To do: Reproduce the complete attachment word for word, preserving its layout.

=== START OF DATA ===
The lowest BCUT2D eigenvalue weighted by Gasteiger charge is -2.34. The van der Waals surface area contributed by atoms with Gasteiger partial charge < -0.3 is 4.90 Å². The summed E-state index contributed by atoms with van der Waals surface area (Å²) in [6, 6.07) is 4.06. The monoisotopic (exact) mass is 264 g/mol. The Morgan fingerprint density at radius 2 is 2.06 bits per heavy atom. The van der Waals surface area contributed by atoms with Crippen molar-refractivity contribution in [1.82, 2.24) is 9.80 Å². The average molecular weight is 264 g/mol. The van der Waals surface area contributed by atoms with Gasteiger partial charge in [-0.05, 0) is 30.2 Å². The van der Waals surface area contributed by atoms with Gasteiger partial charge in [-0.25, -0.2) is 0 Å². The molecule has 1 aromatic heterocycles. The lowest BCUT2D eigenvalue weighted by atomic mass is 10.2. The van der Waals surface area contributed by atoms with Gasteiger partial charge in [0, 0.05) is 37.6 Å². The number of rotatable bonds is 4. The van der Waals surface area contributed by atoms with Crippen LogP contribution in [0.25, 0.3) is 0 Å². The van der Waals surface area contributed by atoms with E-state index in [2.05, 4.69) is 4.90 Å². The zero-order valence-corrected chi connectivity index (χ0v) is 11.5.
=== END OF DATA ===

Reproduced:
The lowest BCUT2D eigenvalue weighted by Gasteiger charge is -2.34. The van der Waals surface area contributed by atoms with Gasteiger partial charge < -0.3 is 4.90 Å². The summed E-state index contributed by atoms with van der Waals surface area (Å²) in [6, 6.07) is 4.06. The monoisotopic (exact) mass is 264 g/mol. The Morgan fingerprint density at radius 2 is 2.06 bits per heavy atom. The van der Waals surface area contributed by atoms with Crippen molar-refractivity contribution in [1.82, 2.24) is 9.80 Å². The average molecular weight is 264 g/mol. The van der Waals surface area contributed by atoms with Gasteiger partial charge in [-0.05, 0) is 30.2 Å². The van der Waals surface area contributed by atoms with Gasteiger partial charge in [-0.25, -0.2) is 0 Å². The molecule has 1 aromatic heterocycles. The lowest BCUT2D eigenvalue weighted by atomic mass is 10.2. The van der Waals surface area contributed by atoms with Gasteiger partial charge in [0, 0.05) is 37.6 Å². The number of rotatable bonds is 4. The van der Waals surface area contributed by atoms with Crippen LogP contribution in [0.25, 0.3) is 0 Å². The van der Waals surface area contributed by atoms with E-state index in [2.05, 4.69) is 4.90 Å². The zero-order valence-corrected chi connectivity index (χ0v) is 11.5.